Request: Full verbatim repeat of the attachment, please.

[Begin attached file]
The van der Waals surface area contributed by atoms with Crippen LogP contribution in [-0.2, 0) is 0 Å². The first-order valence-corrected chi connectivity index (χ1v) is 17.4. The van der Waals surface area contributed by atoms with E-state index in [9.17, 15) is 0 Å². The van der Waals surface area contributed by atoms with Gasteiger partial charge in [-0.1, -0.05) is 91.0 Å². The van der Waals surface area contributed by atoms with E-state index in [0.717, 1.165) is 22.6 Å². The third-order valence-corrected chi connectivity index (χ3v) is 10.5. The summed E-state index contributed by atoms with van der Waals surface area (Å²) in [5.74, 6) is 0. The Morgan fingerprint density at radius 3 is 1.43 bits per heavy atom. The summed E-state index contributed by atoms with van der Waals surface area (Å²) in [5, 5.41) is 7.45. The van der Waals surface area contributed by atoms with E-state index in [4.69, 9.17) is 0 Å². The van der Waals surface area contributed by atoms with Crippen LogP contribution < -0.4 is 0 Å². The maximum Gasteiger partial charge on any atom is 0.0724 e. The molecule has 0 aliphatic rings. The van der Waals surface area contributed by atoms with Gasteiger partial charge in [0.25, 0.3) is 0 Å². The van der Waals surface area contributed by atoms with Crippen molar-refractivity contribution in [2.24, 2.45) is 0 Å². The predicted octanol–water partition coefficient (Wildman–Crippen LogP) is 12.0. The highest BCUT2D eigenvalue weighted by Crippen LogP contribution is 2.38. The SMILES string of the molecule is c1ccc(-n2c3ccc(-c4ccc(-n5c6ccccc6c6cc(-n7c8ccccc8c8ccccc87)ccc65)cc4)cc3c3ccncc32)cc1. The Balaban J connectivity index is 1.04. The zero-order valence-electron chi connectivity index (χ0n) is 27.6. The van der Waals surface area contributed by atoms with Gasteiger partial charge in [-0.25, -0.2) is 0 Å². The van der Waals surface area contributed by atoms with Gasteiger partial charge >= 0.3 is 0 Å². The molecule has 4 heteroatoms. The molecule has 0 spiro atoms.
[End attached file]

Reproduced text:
The van der Waals surface area contributed by atoms with Crippen LogP contribution in [-0.2, 0) is 0 Å². The first-order valence-corrected chi connectivity index (χ1v) is 17.4. The van der Waals surface area contributed by atoms with E-state index in [9.17, 15) is 0 Å². The van der Waals surface area contributed by atoms with Gasteiger partial charge in [-0.1, -0.05) is 91.0 Å². The van der Waals surface area contributed by atoms with E-state index in [0.717, 1.165) is 22.6 Å². The third-order valence-corrected chi connectivity index (χ3v) is 10.5. The summed E-state index contributed by atoms with van der Waals surface area (Å²) in [5.74, 6) is 0. The Morgan fingerprint density at radius 3 is 1.43 bits per heavy atom. The summed E-state index contributed by atoms with van der Waals surface area (Å²) in [5, 5.41) is 7.45. The van der Waals surface area contributed by atoms with E-state index in [4.69, 9.17) is 0 Å². The van der Waals surface area contributed by atoms with Crippen LogP contribution < -0.4 is 0 Å². The maximum Gasteiger partial charge on any atom is 0.0724 e. The molecule has 0 aliphatic rings. The van der Waals surface area contributed by atoms with Gasteiger partial charge in [0.25, 0.3) is 0 Å². The van der Waals surface area contributed by atoms with Crippen molar-refractivity contribution in [2.24, 2.45) is 0 Å². The predicted octanol–water partition coefficient (Wildman–Crippen LogP) is 12.0. The highest BCUT2D eigenvalue weighted by Crippen LogP contribution is 2.38. The SMILES string of the molecule is c1ccc(-n2c3ccc(-c4ccc(-n5c6ccccc6c6cc(-n7c8ccccc8c8ccccc87)ccc65)cc4)cc3c3ccncc32)cc1. The Balaban J connectivity index is 1.04. The zero-order valence-electron chi connectivity index (χ0n) is 27.6. The van der Waals surface area contributed by atoms with Gasteiger partial charge in [-0.25, -0.2) is 0 Å². The van der Waals surface area contributed by atoms with Gasteiger partial charge >= 0.3 is 0 Å². The molecule has 4 heteroatoms. The molecule has 0 spiro atoms.